This hearty winter minestrone is filled to the brim with vegetables, greens, and beans, which makes it a literal meal in a bowl. This is the soup you need to keep warm during the cooler season!
This post contains affiliate links. Full disclosure is at the bottom of the article.
I don’t think I could go through winter without soup. I live in a city where winters are long, snowy, and extremely cold, and though I’ve become an expert at layering (even when I stay inside all day) and I rely on my trusted heated footrest to keep me warm at my desk, sometimes the cold goes straight to my bones. The only things that can really help me in those times are bottomless coffees and piping hot bowls of soup.
From quick lentil soup, to cheesy French onion soup, to oh-so-satisfying bowls of ramen, I love ALL soups with my whole heart. Growing up, the soup my mom made most often was minestrone. The minestrone my mom made was rich with veggies, beans, and pasta, which made it super hearty and nutritious. I remember when I was younger, I wasn’t so fond of the beans in the soup, but my love for minestrone grew as I did, and now it’s one of my favorite wintertime bowls of comfort.
I’m not sure my mom knew it back then, but minestrone isn’t a single, specific soup. The name of the soup, minestrone, comes from the Italian term minestra, which means, quite simply, “soup.” In Italian, several terms are used to designate soup: from zuppa, for a simple tomato soup, to minestrone, which is the most substantial type of soup. Minestrone is filled with vegetables and sometimes includes rice or pasta. It is always very thick and stew-like.
There is no set recipe for minestrone. Indeed, minestrone was born out of necessity and was traditionally made out of whatever vegetables were available, with the addition of beans to make it more nutritious. This means you could name any vegetable soup a minestrone and adapt the ingredients you use to follow the seasons. A spring minestrone can be made with fresh peas, leeks, and fennel; a summer minestrone could include green beans, zucchini, and fresh tomatoes and could be served, perhaps, with a spoonful of homemade pesto on top; and a fall minestrone would for sure feature squash.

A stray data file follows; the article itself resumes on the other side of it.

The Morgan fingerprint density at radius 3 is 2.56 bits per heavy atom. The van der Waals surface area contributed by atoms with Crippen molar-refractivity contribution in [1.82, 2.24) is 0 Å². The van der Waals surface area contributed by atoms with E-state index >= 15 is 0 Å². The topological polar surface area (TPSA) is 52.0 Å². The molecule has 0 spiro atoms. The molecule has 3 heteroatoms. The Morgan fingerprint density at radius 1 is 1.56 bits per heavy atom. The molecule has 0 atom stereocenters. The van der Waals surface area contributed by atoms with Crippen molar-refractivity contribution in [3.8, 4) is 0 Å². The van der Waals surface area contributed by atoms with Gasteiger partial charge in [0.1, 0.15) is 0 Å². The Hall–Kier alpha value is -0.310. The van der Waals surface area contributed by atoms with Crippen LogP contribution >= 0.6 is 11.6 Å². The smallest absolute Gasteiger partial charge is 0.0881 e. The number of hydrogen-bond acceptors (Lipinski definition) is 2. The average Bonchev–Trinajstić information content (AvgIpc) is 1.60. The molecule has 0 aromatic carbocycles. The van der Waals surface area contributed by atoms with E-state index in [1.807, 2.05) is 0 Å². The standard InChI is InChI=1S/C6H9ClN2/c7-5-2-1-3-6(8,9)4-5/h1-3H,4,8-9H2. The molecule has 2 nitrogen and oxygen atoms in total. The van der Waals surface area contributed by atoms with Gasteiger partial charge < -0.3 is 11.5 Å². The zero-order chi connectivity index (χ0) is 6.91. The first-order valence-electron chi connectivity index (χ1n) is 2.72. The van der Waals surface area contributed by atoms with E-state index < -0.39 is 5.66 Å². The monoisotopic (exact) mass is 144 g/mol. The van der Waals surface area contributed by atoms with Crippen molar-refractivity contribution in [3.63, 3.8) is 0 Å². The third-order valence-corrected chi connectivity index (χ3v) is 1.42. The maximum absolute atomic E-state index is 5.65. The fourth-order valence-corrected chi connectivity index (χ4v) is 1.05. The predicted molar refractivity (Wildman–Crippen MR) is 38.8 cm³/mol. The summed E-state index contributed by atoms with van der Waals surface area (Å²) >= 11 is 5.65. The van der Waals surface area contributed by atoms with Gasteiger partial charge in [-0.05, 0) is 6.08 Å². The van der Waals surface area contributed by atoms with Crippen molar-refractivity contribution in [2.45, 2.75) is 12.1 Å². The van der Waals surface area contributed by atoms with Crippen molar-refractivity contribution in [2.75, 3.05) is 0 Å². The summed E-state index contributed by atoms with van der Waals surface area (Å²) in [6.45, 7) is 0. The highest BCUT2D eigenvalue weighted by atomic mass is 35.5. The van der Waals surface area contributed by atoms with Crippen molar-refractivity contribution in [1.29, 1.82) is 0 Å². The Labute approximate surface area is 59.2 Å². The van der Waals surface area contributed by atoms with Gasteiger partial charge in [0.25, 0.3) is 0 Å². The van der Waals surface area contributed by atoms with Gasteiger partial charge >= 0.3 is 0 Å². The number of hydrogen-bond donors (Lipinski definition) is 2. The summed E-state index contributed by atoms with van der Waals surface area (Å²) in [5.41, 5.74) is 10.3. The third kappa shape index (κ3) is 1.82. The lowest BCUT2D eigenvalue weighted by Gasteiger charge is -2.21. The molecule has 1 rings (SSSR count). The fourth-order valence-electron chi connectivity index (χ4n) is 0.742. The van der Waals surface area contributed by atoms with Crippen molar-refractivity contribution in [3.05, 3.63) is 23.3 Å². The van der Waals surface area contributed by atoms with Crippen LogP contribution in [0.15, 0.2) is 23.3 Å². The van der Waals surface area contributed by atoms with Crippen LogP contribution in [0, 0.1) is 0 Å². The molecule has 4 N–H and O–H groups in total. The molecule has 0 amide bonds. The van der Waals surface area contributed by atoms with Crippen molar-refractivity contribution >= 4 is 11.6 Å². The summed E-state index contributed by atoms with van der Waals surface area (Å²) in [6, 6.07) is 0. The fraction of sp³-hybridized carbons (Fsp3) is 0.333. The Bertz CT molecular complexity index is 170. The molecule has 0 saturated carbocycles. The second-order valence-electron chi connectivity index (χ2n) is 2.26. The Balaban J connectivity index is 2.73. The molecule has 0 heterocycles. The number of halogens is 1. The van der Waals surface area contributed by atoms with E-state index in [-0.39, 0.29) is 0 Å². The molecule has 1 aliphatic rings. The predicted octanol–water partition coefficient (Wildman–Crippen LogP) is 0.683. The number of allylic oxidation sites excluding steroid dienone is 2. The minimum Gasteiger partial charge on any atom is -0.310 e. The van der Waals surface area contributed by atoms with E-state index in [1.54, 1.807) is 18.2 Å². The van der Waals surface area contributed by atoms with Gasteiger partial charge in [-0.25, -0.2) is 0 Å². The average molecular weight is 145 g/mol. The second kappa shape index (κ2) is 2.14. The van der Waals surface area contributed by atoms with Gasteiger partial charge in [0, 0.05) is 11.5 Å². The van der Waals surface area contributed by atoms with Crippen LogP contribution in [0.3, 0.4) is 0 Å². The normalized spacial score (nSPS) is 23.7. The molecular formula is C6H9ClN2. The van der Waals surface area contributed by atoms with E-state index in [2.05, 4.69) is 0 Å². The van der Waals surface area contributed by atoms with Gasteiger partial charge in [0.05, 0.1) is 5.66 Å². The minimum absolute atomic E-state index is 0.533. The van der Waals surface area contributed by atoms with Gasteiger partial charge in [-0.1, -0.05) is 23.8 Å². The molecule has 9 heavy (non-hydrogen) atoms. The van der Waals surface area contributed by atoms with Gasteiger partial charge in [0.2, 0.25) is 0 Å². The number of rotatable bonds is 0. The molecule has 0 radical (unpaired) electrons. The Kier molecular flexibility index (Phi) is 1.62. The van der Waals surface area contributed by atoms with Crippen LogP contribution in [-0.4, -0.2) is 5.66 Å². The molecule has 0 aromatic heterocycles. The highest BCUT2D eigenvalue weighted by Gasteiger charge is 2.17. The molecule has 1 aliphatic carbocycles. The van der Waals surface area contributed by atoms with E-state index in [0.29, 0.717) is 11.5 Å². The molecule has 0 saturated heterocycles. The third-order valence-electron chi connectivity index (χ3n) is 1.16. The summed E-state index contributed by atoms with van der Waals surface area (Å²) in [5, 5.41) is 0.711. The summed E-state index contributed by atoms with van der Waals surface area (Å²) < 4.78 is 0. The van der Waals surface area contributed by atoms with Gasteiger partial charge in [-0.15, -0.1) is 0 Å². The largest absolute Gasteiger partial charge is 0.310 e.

Winter minestrone is the heartiest variety of minestrone. Filled with vegetables that traditionally keep through the winter, such as onion, carrots, and potatoes, and enriched with bitter greens and beans, winter minestrone is a literal meal in a bowl. My recipe for winter minestrone is inspired by the soup my mom used to make, with the addition of a few clever flavor boosters, such as pancetta and parmesan rind.
Speaking of parmesan rind! If you buy wedges of Parmigiano-Reggiano, never ever throw away the rinds. Once you’ve used all the cheese, collect the rinds in a resealable plastic bag or an airtight container in the freezer to use later. A single piece of rind adds a ton of flavor and depth to minestrone. It’s a great way to upgrade store-bought beef, chicken, or vegetable broth!
Winter minestrone is a soup you can and should make ahead of time. The flavors of this hearty soup fully develop after an overnight rest. So go on and make a double-batch: you can then freeze winter minestrone in portions and enjoy it for icy weeks or months to come.
Absolutely! Do as the Italians would and use whatever you have on hand. Frozen green peas, green beans, squash, and even broccoli or cauliflower florets would all make fine additions to winter minestrone.
Of course, you can! Soak 1/2 cup (125 ml) of dry beans of your choice overnight, then add them to a saucepan and cover with water. Bring to a boil, then simmer the beans until tender, 45 minutes to 2 hours, depending on the variety. Drain and add to the winter minestrone when the recipe says to add in the canned beans.
Easy peasy! Simply omit the pancetta and parmesan from the recipe, and make sure to use vegetable broth. Serve vegan winter minestrone sprinkled with nutritional yeast for a lovely boost in flavor.
Tell me how you liked it! Leave a comment or take a picture and tag it with @foodnouveau on Instagram.
This site is a participant in the Amazon Associates Program, an affiliate advertising program designed to provide a means for the site to earn fees by linking to Amazon and affiliated sites.
If you click on an affiliate link, I may earn advertising or referral fees if you make a purchase through such links, at no extra cost to you. This helps me creating new content for the blog–so thank you! Learn more about advertising on this site by reading my Disclosure Policy.